The gym can be great because it offers everything you need to stay fit in one space whilst also offering the discipline and daily routine of ‘going to the gym’. Being around other people who are exercising can also be motivating and give us the pressure we need to keep going.
However the gym isn’t for everyone and there are plenty of other options out there too. New classes are popping up all the time with alternative ways to stay strong and get in shape. Zumba has become quite a phenomenon as it has helped many people, both men and women reach their fitness goals whilst having a lot of fun. For many just joining a local sports club and playing a traditional sport like football, rugby, tennis or hockey is also great because it’s so accessible and there are plenty of opportunities to compete if that’s what you enjoy.
Start with something small and work your way up. You’re less likely to overdo it and injure yourself or sicken yourself from doing too much too fast.
Start by picking one activity to try and spend some time on this once a week. This could include:
These are the guideline recommendations for adults, however this varies with age and any underlying medical conditions. 150 minutes of moderate intensity exercise is advised for adults. This should raise your heart rate and make you breathe faster. Include some strength activity in your regime on two or more days per week. This can be any activity that strengthens the major muscle groups such as your ‘abs’, ‘quads’, triceps etc. such as doing sit-ups, press-ups, yoga, weight training, heavy gardening and others. These exercises help strengthen your bones and are good for normal healthy movement.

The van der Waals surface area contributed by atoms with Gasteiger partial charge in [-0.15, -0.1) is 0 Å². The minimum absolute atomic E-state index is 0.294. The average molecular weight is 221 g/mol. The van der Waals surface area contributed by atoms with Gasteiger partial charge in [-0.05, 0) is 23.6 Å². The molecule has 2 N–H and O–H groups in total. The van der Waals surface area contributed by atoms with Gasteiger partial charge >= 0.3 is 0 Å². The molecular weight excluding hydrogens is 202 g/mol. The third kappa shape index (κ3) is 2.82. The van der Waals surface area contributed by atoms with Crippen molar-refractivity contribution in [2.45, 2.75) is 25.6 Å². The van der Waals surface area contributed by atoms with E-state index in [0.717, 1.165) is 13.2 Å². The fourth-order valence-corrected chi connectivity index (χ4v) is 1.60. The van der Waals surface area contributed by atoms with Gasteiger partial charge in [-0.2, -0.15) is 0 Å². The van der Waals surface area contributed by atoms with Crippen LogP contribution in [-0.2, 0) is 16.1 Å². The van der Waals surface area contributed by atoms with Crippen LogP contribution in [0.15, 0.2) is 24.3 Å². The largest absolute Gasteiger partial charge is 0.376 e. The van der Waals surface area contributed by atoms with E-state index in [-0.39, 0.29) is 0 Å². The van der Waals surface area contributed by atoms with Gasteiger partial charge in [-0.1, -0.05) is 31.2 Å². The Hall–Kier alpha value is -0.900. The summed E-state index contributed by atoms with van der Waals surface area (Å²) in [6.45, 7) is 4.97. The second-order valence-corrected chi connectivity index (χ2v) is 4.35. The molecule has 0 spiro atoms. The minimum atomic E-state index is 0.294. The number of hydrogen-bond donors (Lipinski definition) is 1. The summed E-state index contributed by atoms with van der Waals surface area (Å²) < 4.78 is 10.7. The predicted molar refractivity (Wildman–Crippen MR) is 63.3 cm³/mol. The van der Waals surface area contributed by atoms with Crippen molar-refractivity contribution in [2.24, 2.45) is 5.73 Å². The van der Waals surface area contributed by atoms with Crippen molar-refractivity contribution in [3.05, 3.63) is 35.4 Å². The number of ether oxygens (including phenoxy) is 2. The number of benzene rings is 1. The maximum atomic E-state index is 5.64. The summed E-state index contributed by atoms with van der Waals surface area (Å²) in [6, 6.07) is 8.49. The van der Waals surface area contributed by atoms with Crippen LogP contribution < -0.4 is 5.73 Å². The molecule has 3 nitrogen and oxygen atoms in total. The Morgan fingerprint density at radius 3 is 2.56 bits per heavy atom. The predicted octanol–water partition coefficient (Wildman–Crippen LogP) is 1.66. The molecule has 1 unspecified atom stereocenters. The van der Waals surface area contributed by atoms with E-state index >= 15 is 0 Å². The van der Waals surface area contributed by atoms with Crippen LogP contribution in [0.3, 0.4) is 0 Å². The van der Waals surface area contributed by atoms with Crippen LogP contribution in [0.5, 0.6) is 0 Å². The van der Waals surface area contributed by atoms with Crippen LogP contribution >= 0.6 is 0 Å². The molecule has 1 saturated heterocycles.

Don’t worry, there is something for every individual and every budget. There are plenty of fitness DVDs out there including Tai Chi, ballet and ‘boxercise’. The initial outlay for a DVD is relatively small, but you may also be able to find similar lessons for free on NHS Choices or video streaming websites.
If you’d prefer to get out the house then going for a walk or a jog is an accessible and free form of exercise for anyone who owns a pair of trainers. If you have an old bicycle lying around then going for a cycle is free too. Many local parks also have free ‘outdoor gyms’, but even if they don’t you can achieve a great workout by just lifting your own body weight doing things like press-ups, sit-ups and squats. There are often free local groups who organise walks, runs or cycles, but if that isn’t for you it can be nice to buddy up with a friend or colleague and do some exercise with them.
There is plenty of interesting information out there but these websites are a great start:
There are also loads of apps available for your smartphone too which make the transition to a healthier lifestyle more interactive and engaging. A few we would suggest include:
Four tips to get you started…
Getting fit starts with one small step why not try one of these today?